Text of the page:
My plane left O’Hare at 2:15 p.m. on Friday, August 5. I arrive at Shannon Airport near Limerick, Ireland the same day at 6:06 a.m., reclaiming a few hours of my life. Several tour members wait with me for our Irish driver. His name is Tom and lucky for us, he’s a retired history teacher. We tour Limerick and settle in briefly at our hotel.
An overcast morning greets us the next day as we travel through the rugged countryside of western Ireland. The country is so exuberantly green that I want to burst into song. The mists, the bogs create enchantment. I see auras everywhere.
Tom tells us there’s a resurgence of interest among the young in learning Gaelic, and ancient songs and literature. Later, I learn that the European Union funds the study of ancient languages and arts. Brexit will remove those funds from Wales and Scotland, but not Ireland, as it is not part of the United Kingdom. Road signs are in Gaelic, as well as in English.
Tom tells us stories of atrocities committed by the Black and Tans, the constabulary recruited to assist the Royal Irish Constabulary during the Irish War of Independence (1919-1921). Memories of the Black and Tan stoke hatred in the hearts of many Irish.
As we drive through the countryside, we see cows, horses, and sheep on the hillsides. Most of the fences are dry stone walls. Artisans to repair broken walls, we learn, are a dying breed. Tom informs us that the original Irish were small in stature. After repeated Viking invasions, the Irish “grew up.” He tells us about Brian Boru (c 941-1014), who defeated the Danes at the Battle of Clongarf and afterward was slain in his tent by a Danish slave. The battle took place north of Dublin.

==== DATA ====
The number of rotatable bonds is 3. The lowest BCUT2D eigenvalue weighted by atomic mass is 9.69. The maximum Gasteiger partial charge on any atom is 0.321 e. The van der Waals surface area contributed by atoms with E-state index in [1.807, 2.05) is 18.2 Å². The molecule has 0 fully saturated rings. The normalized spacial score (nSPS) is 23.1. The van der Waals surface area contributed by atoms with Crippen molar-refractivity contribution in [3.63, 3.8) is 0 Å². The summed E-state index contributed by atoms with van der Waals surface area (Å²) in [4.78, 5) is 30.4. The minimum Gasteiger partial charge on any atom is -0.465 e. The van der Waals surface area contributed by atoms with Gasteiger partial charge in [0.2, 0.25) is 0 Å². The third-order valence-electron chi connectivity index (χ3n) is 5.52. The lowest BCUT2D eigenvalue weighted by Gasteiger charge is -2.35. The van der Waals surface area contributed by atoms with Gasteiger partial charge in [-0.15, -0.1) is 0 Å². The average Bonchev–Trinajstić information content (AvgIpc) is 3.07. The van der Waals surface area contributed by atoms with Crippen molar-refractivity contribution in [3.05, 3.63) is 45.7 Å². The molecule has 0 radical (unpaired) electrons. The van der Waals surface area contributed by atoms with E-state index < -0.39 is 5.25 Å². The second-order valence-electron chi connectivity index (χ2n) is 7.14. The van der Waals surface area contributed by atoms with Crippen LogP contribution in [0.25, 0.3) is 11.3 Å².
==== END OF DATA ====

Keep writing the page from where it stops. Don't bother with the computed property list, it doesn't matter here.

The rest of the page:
We head for the Ring of Kerry, a 112-mile coastal route, known for its ancient forts. The forts were thought to have been built betwen 500 BCE and 300 CE for defense from rival clans. Inner rings allowed an enclosure for livestock. We stop at Cahergal Fort near Cahersiveen. See photos.
At Kinsale, we tour Desmond Castle. Tom tells us there are 780 castles in Ireland. Desmond Castle was built in the sixteenth century. Located on the Celtic Sea, it was built as a customs house. In 1601, Spain occupied Kinsale and turned the castle into an armory. Later, it held prisoners from the Napoleonic Wars, as well as American Revolutionary War prisoners captured at sea. During the famine years, it served as a relief center.
The next stop is Cobh near Cork, where we learn about the Potato Famine.